The Federal Circuit held that the claimed invention in this case was not directed to a patent-ineligible concept because it is a method of preparing a sample for testing.
The majority explained that: "[t]his is not a diagnostic case. And it is not a method of treatment case. It is a method of preparation case." "The claims in this case are directed to methods for preparing a fraction of cell-free DNA that is enriched in fetal DNA. The methods include specific process steps—size discriminating and selectively removing DNA fragments that are above a specified size threshold—to increase the relative amount of fetal DNA as compared to maternal DNA in the sample."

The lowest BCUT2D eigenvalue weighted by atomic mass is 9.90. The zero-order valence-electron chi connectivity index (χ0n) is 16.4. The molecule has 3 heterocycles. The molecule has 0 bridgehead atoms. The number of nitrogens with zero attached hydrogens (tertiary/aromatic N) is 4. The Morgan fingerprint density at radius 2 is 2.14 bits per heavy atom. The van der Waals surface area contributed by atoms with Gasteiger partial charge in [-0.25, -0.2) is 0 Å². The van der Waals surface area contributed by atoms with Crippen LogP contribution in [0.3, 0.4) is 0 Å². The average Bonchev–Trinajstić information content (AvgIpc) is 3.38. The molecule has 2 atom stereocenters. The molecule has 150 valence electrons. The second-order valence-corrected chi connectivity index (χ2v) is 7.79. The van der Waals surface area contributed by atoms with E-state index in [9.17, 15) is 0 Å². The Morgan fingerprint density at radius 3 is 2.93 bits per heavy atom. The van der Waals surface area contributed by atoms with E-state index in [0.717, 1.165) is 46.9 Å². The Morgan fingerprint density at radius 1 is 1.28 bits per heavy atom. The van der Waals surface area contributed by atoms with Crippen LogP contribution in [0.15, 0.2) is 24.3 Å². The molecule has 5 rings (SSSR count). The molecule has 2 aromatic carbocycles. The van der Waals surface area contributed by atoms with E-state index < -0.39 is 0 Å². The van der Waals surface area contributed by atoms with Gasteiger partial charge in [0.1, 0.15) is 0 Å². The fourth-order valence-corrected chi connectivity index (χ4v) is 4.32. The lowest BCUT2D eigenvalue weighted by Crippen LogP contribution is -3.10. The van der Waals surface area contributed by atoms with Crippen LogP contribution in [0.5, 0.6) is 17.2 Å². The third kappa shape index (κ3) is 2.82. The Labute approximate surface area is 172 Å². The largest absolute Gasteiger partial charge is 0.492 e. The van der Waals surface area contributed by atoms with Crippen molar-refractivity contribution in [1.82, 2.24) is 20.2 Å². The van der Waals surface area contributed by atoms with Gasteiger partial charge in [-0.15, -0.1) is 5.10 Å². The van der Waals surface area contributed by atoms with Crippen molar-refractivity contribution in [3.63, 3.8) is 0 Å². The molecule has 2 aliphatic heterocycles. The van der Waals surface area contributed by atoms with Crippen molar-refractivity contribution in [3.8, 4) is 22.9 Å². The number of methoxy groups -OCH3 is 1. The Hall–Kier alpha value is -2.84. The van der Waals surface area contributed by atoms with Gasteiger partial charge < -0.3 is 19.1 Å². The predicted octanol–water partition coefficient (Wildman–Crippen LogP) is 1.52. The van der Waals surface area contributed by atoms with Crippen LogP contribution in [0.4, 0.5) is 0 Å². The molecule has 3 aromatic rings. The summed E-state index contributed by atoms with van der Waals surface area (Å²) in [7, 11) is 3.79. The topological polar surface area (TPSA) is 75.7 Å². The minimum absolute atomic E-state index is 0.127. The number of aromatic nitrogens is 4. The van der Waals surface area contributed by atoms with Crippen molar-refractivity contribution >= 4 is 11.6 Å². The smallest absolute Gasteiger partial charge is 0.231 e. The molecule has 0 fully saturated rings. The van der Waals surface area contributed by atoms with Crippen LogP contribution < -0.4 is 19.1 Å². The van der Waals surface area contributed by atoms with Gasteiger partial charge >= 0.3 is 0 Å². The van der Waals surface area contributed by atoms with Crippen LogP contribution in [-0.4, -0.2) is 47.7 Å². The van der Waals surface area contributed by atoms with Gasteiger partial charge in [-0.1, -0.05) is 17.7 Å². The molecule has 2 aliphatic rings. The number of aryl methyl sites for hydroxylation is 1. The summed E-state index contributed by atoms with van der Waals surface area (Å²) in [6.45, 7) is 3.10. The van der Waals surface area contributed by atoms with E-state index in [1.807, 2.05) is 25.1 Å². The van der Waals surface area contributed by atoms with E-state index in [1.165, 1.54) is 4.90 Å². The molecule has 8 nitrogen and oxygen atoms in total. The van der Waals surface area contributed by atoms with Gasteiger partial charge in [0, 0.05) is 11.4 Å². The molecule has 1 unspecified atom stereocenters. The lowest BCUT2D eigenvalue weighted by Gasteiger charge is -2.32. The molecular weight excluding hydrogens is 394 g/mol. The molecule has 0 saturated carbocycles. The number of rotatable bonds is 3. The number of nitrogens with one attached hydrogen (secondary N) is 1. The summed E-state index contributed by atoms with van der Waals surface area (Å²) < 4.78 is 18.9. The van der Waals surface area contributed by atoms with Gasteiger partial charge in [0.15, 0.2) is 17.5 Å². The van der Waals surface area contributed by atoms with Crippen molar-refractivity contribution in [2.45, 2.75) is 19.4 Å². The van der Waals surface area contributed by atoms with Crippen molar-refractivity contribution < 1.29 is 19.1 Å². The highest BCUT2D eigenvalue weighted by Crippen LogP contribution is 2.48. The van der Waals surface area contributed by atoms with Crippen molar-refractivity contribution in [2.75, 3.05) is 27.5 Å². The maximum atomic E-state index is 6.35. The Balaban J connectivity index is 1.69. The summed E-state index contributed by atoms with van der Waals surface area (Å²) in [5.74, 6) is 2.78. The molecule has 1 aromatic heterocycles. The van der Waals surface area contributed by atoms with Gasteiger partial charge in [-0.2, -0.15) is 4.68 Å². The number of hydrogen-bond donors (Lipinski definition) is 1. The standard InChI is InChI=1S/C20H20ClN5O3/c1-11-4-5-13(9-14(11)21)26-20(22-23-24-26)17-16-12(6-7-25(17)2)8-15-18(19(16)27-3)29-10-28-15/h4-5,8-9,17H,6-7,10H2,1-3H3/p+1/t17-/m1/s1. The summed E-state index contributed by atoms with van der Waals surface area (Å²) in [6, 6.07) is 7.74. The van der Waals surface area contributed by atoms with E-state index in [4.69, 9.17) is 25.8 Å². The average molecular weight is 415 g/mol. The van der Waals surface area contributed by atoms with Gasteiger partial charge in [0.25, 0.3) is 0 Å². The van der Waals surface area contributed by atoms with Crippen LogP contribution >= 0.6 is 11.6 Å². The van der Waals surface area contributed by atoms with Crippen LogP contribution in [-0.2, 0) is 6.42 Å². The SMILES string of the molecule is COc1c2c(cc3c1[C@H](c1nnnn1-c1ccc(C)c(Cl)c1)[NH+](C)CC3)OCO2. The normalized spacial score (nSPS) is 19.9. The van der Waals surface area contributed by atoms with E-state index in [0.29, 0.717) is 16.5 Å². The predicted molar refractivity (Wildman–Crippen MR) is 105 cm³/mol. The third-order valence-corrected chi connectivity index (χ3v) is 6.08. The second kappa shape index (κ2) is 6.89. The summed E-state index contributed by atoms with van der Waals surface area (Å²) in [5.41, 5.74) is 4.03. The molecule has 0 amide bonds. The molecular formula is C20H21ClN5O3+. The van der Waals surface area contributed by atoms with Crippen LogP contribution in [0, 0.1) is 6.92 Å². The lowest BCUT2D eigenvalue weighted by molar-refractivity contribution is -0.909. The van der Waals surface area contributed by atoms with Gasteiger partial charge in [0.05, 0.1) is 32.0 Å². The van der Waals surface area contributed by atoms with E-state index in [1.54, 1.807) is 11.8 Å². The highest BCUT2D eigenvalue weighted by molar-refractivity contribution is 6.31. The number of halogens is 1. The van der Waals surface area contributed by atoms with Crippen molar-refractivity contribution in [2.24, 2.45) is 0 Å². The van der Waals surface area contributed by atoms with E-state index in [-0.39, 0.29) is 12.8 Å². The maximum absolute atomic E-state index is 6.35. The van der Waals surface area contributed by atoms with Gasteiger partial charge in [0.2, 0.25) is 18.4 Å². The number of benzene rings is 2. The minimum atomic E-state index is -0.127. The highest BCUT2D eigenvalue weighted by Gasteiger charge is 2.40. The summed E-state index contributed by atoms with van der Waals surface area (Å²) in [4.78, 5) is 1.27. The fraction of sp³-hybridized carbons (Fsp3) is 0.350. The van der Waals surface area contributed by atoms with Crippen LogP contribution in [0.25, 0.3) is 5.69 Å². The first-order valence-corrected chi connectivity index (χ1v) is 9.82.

"[W]e focus our Alice/Mayo step one analysis on what the inventors did purport to invent and what they claimed in their patents: methods for preparing a fraction of cell-free DNA by the physical process of size discriminating and selectively removing DNA fragments longer than a specified threshold. Those methods are “directed to” more than merely the natural phenomenon that the inventors discovered. Accordingly, we conclude at step one of the Alice/Mayo test that the claims are not directed to a patent-ineligible concept, and we need not reach step two of the test."
The dissent disagreed stating that the claims are directed to a patent-ineligible natural phenomenon, i.e., "that cff-DNA tends to be shorter than cell-free maternal DNA in a mother’s blood."
Read the case here.
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